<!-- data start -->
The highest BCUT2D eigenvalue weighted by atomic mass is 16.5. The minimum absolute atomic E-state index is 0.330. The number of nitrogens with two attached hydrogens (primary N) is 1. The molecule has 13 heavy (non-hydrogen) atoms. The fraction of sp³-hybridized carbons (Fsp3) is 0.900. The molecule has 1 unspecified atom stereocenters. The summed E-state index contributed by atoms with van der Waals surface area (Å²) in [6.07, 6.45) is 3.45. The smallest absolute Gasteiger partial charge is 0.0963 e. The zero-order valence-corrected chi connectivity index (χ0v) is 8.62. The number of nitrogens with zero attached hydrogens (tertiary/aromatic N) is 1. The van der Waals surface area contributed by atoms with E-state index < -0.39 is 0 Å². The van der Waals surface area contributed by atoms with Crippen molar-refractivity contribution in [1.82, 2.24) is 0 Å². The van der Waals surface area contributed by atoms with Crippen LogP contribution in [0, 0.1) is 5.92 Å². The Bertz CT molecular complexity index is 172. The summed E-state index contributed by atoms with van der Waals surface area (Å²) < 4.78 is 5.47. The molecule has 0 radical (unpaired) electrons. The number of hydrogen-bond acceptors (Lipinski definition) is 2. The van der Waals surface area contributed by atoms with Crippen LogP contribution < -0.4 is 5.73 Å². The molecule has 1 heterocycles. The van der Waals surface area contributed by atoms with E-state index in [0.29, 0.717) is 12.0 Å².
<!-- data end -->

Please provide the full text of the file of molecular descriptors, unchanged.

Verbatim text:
The highest BCUT2D eigenvalue weighted by atomic mass is 16.5. The minimum absolute atomic E-state index is 0.330. The number of nitrogens with two attached hydrogens (primary N) is 1. The molecule has 13 heavy (non-hydrogen) atoms. The fraction of sp³-hybridized carbons (Fsp3) is 0.900. The molecule has 1 unspecified atom stereocenters. The summed E-state index contributed by atoms with van der Waals surface area (Å²) in [6.07, 6.45) is 3.45. The smallest absolute Gasteiger partial charge is 0.0963 e. The zero-order valence-corrected chi connectivity index (χ0v) is 8.62. The number of nitrogens with zero attached hydrogens (tertiary/aromatic N) is 1. The van der Waals surface area contributed by atoms with E-state index < -0.39 is 0 Å². The van der Waals surface area contributed by atoms with Crippen molar-refractivity contribution in [1.82, 2.24) is 0 Å². The van der Waals surface area contributed by atoms with Crippen LogP contribution in [0, 0.1) is 5.92 Å². The Bertz CT molecular complexity index is 172. The summed E-state index contributed by atoms with van der Waals surface area (Å²) < 4.78 is 5.47. The molecule has 0 radical (unpaired) electrons. The number of hydrogen-bond acceptors (Lipinski definition) is 2. The van der Waals surface area contributed by atoms with Crippen LogP contribution < -0.4 is 5.73 Å². The molecule has 1 heterocycles. The van der Waals surface area contributed by atoms with E-state index in [0.29, 0.717) is 12.0 Å².